Fraud and the Military: Are You at Risk?
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Military Money Scams: Are You at Risk?

January 25, 2020 | 5 min. read

Uncle Sam wants you, but so do scammers.

Military money scams have been around almost as long as soldiering itself, with thieves, hustlers and con artists constantly trying to find new ways to pry military personnel of their hard-earned money. And while today’s rapidly advancing technology has made it more difficult for scammers to ply their trade, there are still plenty of scams for today’s servicemen and women to be wary of.

According to the 2019 Consumer Affairs Identity Theft Statistics Report, 1.4 million instances of fraud and identity theft took place in 2018. Victims may not only suffer financial loss, but they may also have to work through the tedious tasks of law enforcement reporting, cleaning up their credit reports and opening new accounts.

While no one is immune to fraud, the Consumer Affairs Report reveals that active-duty military are more vulnerable than the general population. The rigors of deployment make it especially challenging for service members to notice identity theft, and they may not receive fraud notifications in a timely manner. Credit card and bank fraud top the list of military money scams, with loan or lease fraud on the rise. In addition, the 2018 Better Business Bureau (BBB) Scam Tracker Risk Report indicates a staggering 85 percent jump in employment scams and tax fraud affecting the military between 2017 and 2018.

The BBB research details the enhanced risk for the military community, including these common military money scams:

    • Home improvement scams. During deployment, military families are often targeted by contractors who agree to do house repairs but vanish after receiving a down payment on the work. Take the time to get multiple bids for any job, and check out customer reviews on the BBB website.
    • Employment scams. When military members transition to a civilian career, scammers may try to take advantage of the learning curve. Legitimate employers will never ask for money or personal information up front, so be skeptical if either of these scenarios comes up.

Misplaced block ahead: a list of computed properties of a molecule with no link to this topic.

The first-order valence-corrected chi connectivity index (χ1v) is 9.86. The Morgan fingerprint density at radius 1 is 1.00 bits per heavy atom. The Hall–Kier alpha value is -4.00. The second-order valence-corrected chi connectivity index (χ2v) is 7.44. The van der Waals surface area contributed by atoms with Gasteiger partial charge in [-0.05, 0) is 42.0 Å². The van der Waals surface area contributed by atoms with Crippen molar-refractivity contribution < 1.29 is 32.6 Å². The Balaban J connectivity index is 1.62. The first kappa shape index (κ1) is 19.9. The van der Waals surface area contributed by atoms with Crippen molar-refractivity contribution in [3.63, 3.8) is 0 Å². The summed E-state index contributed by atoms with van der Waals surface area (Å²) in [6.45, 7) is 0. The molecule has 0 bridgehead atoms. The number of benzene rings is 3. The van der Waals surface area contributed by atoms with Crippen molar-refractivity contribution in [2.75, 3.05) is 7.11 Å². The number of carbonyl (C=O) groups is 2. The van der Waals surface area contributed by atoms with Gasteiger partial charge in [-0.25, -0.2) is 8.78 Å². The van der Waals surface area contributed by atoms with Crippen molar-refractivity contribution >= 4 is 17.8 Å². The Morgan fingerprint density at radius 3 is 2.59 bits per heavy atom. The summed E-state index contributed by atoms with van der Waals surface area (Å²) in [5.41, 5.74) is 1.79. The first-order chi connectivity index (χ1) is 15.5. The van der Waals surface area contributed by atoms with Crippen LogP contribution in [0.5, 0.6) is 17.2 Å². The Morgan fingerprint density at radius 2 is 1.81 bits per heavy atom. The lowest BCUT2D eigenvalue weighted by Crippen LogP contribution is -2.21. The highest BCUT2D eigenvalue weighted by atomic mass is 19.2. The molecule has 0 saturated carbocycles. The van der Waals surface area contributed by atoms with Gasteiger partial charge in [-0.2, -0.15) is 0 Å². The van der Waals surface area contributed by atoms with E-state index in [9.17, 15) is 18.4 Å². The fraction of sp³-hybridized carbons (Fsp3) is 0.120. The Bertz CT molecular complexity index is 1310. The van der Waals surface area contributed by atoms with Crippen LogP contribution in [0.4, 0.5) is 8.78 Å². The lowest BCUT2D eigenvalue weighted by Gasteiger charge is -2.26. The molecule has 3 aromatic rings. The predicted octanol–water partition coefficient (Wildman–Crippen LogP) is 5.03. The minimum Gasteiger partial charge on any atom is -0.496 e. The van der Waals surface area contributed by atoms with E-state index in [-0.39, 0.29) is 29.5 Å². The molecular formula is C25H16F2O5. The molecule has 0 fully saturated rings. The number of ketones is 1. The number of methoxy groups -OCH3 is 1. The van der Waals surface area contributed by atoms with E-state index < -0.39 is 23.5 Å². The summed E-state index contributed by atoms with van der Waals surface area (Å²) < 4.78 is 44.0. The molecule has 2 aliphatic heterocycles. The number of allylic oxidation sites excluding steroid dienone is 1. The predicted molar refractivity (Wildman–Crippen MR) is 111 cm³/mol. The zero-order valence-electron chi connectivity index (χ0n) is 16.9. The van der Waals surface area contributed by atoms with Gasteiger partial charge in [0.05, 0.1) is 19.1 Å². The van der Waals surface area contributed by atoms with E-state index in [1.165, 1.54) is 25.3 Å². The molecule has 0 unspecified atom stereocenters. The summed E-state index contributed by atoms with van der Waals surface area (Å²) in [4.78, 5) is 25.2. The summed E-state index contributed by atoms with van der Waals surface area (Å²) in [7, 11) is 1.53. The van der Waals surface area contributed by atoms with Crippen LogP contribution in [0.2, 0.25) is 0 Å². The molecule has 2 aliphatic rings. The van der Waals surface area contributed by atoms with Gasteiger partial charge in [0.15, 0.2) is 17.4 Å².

• Military romance scams. Deployed service members should be wary of starting an online relationship. Romance scammers are known to exploit loneliness and then ask for money, steal their victim’s identity or engage in extortion.
    • Home rental scams. For families who are PCSing, real estate websites are a great starting point when looking for a new home. If you don’t plan to live on base, though, make sure you’re dealing with a legitimate agent and, if possible, inspect the property in person. Con artists may try to talk you into a down payment on a house that doesn’t exist at all, regardless of how pretty the photos are.

In addition to countless military money scams, the FTC has identified the following populations as most vulnerable to fraud:

    • Children and the deceased. Because minors don’t typically have credit, identity theft can go unchecked. Parents should get in the habit of checking their children’s credit whenever they do a credit check for themselves. Similarly, relatives of the deceased need to be on alert for scammers who target the obituaries.
    • Seniors. Aging adults may not be as savvy as they once were, and they’re often overly trustworthy when approached by scammers.
    • Social media users. Beware of over-sharing personal information via social media, and monitor your accounts on a regular basis.

At First Command, we strive to provide convenient, accessible service to our clients while maintaining security and privacy. Whenever you interact with us online, your data is protected through encryption technology that scrambles the information. You can feel confident knowing we will never sell your information, and our security protocols ensure client confidentiality.

If you want to learn more about ways to protect yourself from military money scams or you simply want to get your finances squared away, speak with a First Command Financial Advisor today.

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